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Safeguarding during adolescence– the relationship between Contextual Safeguarding, Complex Safeguarding and Transitional Safeguarding

A briefing authored by Carlene Firmin, Jayne Horan, Dez Holmes and Gail Hopper

During adolescence the nature of the risks faced by young people, and the way that they experience these risks, often differs from earlier childhood – as do their needs. Specifically, young people may be faced with a new set of complex risks – ones not posed by families, but instead by peers, partners and adults unconnected to their families. These risks:

  • often manifest in extra-familial environments including schools, public spaces and online platforms
  • are informed by peer norms and relationships
  • involve young people perpetrating, as well as experiencing, harm
  • can present as the result of perceived ‘choices’ a young person has made and/or continues to make despite professional/parental intervention
  • often feature grooming, coercion, criminality and serious risks of significant sexual and physical harm that create climates of fear and reduce engagement with services
  • are beyond the control of parents and rarely instigated by parents
  • can lead to large numbers of relocations including children over-12 coming into care for the first time and following a rapid escalation in risk and/or managed-moves across schools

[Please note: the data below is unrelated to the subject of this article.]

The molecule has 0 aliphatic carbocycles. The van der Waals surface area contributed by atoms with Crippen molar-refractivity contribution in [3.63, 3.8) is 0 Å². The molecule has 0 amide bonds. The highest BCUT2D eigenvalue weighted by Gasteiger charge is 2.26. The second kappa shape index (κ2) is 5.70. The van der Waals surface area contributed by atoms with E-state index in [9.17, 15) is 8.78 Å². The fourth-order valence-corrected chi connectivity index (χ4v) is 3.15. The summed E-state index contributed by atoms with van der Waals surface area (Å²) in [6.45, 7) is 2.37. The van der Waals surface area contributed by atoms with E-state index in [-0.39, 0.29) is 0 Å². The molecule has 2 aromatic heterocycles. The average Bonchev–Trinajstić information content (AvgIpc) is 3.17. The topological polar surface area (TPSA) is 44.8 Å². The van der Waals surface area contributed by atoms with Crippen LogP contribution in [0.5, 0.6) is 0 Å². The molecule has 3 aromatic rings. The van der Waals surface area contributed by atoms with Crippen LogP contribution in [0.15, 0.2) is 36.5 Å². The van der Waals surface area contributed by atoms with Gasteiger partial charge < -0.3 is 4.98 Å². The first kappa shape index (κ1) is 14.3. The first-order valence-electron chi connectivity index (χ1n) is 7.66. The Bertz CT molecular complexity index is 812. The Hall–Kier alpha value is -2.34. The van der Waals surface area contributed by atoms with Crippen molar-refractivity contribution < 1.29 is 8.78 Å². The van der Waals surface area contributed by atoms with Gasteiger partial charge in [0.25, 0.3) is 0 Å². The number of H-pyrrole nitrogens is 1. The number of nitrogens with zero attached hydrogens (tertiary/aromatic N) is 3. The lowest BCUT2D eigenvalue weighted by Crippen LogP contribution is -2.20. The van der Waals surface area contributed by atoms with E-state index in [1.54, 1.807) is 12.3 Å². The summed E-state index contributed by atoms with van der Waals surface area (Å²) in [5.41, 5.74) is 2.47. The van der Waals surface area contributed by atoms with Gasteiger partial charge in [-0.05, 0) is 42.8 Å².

• continue into adulthood and particularly for young people during the 18-25 transitional period

In response, practitioners, researchers and policy advisors have been developing and testing ways to advance child protection and multi-agency safeguarding practices to better engage with these dynamics of the adolescent experience. This briefing details how Complex Safeguarding, Contextual Safeguarding and Transitional Safeguarding engage with the challenges outlined above.

It is important to understand that these three terms are not mutually exclusive nor conflicting. Indeed they complement and overlap in a number of ways, and arguably adopting one approach requires attention to be paid to the others.

Put very simply, Complex Safeguarding is a different way of working with children and families to address non-traditional safeguarding issues, whilst Contextual Safeguarding offers an approach for working with contexts and communities. Recognising the importance of working to safeguard young people across transitions is a feature of both Complex Safeguarding and Contextual Safeguarding.

Finally, these concepts are not blueprints / practice models / manualised programmes. Nor should they be understood as a list from which local areas select their approach. In fact, embracing any one of these concepts arguably requires us to engage with the other two.